In 2006 when Scratches came out I couldn’t be more uninterested in it. The simple, reddish cover art, the cliched premise of a haunted house (no twists on the theme apparent), and in-game screenshots showing interiors devoid of any living soul – made me ignore it completely. I don’t think I even paid any attention to the reviews. It feels strangely appropriate then, that after having played the game I consider it an experience that under no circumstances should be missed. And not only by the likes of me or you, dear adventure games fan – it should be a required play in particular for horror genre authors – game designers or otherwise. There’s something primal within Scratches – a lesson in delivering an elusive, but essential aspect of horror, that storytellers rarely have the opportunity to test the full impact of.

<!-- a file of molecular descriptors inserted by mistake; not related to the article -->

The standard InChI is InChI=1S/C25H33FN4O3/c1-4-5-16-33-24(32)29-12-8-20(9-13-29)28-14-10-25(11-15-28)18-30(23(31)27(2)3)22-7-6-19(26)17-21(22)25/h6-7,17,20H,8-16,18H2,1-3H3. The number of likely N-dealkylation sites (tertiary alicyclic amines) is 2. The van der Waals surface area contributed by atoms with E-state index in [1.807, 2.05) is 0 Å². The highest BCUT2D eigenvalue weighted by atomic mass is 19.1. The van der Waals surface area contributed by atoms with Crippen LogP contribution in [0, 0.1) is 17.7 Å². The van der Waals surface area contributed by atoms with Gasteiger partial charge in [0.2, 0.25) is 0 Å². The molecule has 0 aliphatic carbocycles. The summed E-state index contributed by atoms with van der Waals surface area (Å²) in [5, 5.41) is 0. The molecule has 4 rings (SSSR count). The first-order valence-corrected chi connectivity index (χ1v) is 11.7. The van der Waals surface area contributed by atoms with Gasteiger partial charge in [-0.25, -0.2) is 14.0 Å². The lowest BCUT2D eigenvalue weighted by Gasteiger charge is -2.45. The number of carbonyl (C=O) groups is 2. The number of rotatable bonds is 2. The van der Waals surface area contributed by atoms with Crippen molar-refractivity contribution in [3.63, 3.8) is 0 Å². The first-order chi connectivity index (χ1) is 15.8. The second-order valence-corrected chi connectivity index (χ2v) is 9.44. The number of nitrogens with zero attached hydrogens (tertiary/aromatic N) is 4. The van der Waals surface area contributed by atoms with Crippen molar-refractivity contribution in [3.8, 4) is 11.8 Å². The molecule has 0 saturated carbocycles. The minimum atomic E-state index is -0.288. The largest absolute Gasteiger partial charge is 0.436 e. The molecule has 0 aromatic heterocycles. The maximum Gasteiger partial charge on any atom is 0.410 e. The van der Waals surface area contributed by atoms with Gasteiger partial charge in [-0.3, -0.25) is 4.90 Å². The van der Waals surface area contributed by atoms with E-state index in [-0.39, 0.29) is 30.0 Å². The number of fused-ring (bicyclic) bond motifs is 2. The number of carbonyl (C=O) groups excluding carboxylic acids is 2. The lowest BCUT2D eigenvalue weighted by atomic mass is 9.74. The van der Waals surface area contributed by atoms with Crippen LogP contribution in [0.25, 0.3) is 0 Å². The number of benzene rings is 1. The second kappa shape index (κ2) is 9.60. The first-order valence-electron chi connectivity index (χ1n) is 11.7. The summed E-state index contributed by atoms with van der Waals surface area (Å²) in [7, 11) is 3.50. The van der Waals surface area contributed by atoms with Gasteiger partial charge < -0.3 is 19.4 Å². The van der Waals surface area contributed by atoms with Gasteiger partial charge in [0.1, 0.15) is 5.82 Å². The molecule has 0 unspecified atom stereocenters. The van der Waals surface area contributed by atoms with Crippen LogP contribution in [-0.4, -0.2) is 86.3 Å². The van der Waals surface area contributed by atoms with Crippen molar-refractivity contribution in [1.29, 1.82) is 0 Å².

The Familiar and The Silence

You see the game world through the eyes of Michael Arthrate – a horror novel writer living in the UK in the 80s. Arthrete has been on the lookout for an inspiring setting to write his next book at, and finally, through the help of a friend, he purchases a large, stylish Victorian house in the country. As our hero starts settling in, he discovers the house has a history – a dark, ambiguous history, small bits of which are scattered all around it. Investigating them will soon become his main interest, or perhaps even obsession.